Gig review: Tiny Ruins

This unassuming songwriter from New Zealand delivers the goods at The Wilmington Arms while surfing on a wave of critical goodwill for her pretty, acoustic debut.

Like a dingy-looking bar on the outskirts of town that turns out to contain the finest ale and cosiest snug, the full charm of Hollie Fullbrook’s music takes a little patience to reveal itself.

Seeming a little shy on first taking the stage, her quirky wit and tangential background tales that introduce each song are signposts to an all-too-rare talent.

Picking out simple melodies from her acoustic guitar from behind an unkempt barnet, it’s not until you listen to the vignettes that follow that her light emerges from under the bushel.

Her soft, melancholic tones most closely resemble Kathryn Williams, but delivered with slightly more gusto and flecked with the odd vocal tic a la The Cranberries’ Dolores O’Riordan.

At this, her final show before heading back Down Under to record her second album, we are treated to a smattering of new material alongside a glut of her favourites from the well-received LP Some Were Meant For Sea.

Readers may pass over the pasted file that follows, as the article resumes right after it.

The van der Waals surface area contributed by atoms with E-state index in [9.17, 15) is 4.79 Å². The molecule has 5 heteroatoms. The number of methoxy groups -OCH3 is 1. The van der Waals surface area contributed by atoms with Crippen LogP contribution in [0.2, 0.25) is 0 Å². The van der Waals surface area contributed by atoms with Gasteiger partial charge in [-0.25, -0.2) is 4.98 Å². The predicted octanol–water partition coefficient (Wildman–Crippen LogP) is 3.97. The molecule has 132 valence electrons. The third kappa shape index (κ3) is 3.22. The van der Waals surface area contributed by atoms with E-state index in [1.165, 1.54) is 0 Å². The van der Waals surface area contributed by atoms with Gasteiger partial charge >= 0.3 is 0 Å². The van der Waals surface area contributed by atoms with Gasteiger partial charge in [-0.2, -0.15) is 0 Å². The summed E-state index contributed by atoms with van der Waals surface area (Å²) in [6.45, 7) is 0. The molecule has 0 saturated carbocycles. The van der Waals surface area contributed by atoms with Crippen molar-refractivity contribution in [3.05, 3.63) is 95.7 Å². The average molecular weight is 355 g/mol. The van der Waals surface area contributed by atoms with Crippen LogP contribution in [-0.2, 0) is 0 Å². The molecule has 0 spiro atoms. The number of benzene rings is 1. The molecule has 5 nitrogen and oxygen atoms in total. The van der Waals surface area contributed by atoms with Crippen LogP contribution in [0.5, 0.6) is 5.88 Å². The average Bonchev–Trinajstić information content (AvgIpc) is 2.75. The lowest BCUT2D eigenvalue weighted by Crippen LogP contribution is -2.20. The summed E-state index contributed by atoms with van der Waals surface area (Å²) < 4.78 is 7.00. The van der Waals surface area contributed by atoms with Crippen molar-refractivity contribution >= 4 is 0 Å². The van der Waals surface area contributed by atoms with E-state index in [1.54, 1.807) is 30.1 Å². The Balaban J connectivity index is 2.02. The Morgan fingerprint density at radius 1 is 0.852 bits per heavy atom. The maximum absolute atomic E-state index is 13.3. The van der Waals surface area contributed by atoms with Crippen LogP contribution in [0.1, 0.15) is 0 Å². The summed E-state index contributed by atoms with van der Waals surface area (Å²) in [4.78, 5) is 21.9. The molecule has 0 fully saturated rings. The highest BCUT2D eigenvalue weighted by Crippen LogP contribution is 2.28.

Her accomplished songwriting is evident from the off. Not afraid to plough her own furrow, Hollie’s songs are inspired by anything that has tickled her imagination, from poems (Straw Into Gold, written for piano five months ago about using whatever you’ve got) to pigeons (a pretty allegory for freedom set upon a piano ditty, Pigeon Knows).

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There’s even floating bishops (Priest With Balloons) and a widow as “old as the hills” with a “bullet in her bonnet and a gun in her pocket,” each tale charming and totally absorbing.

With such a storyteller’s knack, even more prosaic vignettes like a couple’s love on a ferry ride at night is disarming in its romantic simplicity.

Drawing the back-room venue into her own homespun world where the lovely and ludicrous are bonnie bedfellows, Hollie is kept on-stage by calls for encores from the small but feverish, long-converted congregation. On the strength of this set, why not join the flock?